Racial profiling in Ontario is « widespread » and « particularly damaging » according to new Human Rights Commission report

Discrimination | Droits de la personne | Forces policières/incarcération

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On May 3rd, the Ontario Human Rights Commission released its report on Racial Profiling in Ontario. A year in the making, this report is the first time in nearly 15 years that there has been a systematic review of racial profiling in Ontario and the impact it has on people and communities.

The Report

The Commission takes a ‘no-holds-barred’ approach to the issue and does not avoid controversy in calling out racial profiling and its prevalence. The report begins with an unequivocal statement  addressing the importance of addressing racial profiling.

For many years, racialized and Indigenous communities have spoken out about their deep mistrust of public institutions – such as police, corrections, child welfare agencies and others. These are the very institutions we have entrusted to protect us and help us with highly sensitive issues, and which often respond to the needs of the most vulnerable people in our society. Yet, for racialized and Indigenous peoples, too often the trust they should feel is overridden by the lived experience of racial profiling, such as being unfairly singled out for surveillance, scrutiny, investigation and disproportionately harsh treatment. 

Racial profiling is an insidious and particularly damaging type of racial discrimination that relates to notions of safety and security. Racial profiling violates people’s rights under the Ontario Human Rights Code (Code).

The report looked at the system-wide impacts of racial profiling, noting that although racial profiling is mostly commonly talked about in the context of policing, it is present in other important aspects of life, notably education, child protection, transportation and healthcare.

While the entire report sheds a bright light on this important issue, perhaps the most telling comment made is that very little seems to have changed since racial profiling was last examined in 2003. Despite society’s attention to issues of racism, reconciliation and colonialism, Indigenous and other racialized people continue to be targeted.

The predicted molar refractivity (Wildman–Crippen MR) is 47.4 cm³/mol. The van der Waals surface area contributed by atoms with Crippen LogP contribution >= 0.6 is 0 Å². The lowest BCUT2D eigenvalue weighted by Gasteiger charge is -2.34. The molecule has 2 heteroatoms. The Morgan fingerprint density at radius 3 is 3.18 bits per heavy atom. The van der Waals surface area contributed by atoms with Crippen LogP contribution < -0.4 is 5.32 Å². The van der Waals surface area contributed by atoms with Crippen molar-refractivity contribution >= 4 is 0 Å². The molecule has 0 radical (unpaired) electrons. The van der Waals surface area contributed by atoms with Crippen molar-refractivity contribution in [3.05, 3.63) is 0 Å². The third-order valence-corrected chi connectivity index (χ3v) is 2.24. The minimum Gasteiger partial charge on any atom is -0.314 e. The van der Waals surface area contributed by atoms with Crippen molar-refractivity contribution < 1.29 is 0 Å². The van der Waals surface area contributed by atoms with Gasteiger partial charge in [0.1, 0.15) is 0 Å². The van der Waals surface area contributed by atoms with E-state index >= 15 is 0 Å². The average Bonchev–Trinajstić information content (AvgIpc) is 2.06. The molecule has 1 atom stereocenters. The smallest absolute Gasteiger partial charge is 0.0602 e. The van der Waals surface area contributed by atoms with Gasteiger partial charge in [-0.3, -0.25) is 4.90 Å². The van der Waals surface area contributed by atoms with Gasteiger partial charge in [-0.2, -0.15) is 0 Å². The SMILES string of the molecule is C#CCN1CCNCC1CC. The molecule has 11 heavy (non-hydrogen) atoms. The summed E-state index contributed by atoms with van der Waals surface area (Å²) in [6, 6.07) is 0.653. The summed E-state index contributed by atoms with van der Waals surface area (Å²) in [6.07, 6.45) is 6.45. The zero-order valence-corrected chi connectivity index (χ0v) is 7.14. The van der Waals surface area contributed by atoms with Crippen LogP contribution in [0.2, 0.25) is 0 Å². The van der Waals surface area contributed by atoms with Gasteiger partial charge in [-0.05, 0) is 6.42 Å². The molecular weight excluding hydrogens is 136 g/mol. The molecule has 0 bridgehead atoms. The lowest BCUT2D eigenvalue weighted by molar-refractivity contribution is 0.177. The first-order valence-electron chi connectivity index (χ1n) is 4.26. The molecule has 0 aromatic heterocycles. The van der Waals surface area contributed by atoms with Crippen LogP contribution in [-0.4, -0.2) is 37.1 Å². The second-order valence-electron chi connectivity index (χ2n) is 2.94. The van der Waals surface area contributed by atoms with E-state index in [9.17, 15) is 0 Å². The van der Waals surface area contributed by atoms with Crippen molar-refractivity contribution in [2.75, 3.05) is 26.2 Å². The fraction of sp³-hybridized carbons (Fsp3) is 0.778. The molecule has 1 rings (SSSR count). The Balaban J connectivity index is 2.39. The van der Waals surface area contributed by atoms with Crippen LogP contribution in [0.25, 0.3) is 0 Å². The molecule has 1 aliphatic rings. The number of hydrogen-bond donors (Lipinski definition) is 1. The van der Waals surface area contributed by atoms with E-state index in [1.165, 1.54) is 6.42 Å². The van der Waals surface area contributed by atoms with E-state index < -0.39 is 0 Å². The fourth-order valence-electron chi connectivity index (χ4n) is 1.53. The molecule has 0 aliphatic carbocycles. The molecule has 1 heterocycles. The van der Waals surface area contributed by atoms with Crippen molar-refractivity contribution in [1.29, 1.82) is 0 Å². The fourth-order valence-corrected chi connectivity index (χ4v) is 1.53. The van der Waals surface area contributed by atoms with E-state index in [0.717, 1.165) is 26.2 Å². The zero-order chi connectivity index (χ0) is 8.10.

The Commission dedicated a section of the report to the experiences of Indigenous people and conducted focus groups in Toronto and Thunder Bay. The Commission observed that “racism against Indigenous peoples in cities and towns through the province… is persistent and widespread.” In some communities, they observe, “racial discrimination against Indigenous peoples is normalized.”

Indigenous People and Racial Profiling

The Commission also noted specific areas where racial profiling has most impacted Indigenous peoples. They described how just 3.4% of children in Ontario are Indigenous, but Indigenous children make up 25.5% of the children in foster care. Participants in the study also reported how they were profiled when seeking health care.  The Commission recounted one story of an Indigenous woman in a northern emergency room being dismissed as a “narcotics seeker”. When she was finally examined by a doctor, it was confirmed that she in fact had a legitimate medical concern.

Unfortunately, while the Commission has clearly recognized the problem, the report offers little in the way of solutions. The attitudes which lead to racial profiling continue to exist, many institutions continue to hold the incorrect impression that it is effective, and pressure from government and institutions can discourage people who are impacted from raising the issue with authorities.

The only concrete next steps mentioned in the report were a commitment to “collaborate” with Indigenous peoples “to better understand Indigenous perspectives”. The Commission also committed to developing policy guidance to reduce incidents of racial profiling and will take a proactive approach to addressing it in the courts.

What this means for you

For First Nations, Indigenous organizations and Indigenous people generally, the report is a positive, but very preliminary, step towards justice.

The Commission identifies in the report that one of the obstacles to change is that people who aren’t subject to racial profiling often either deny it exists, or they defend it. The directness of this report will hopefully start to change that.

If you, one of your members or someone you know has been a victim of racial profiling, a complaint can be brought to the Human Rights Commission. Racial profiling is a violation of Ontario’s Human Rights Code. By bringing a complaint to the commission, the perpetrator, whether it is a police officer, health care worker, salesperson, security guard or teacher, can be held accountable.

The complaint resolution process under the Human Rights Code is designed to be faster and less complicated than normal litigation. While you don’t need a lawyer to make a complaint to the Commission, having one can often make the process easier. 

By Corey Shefman

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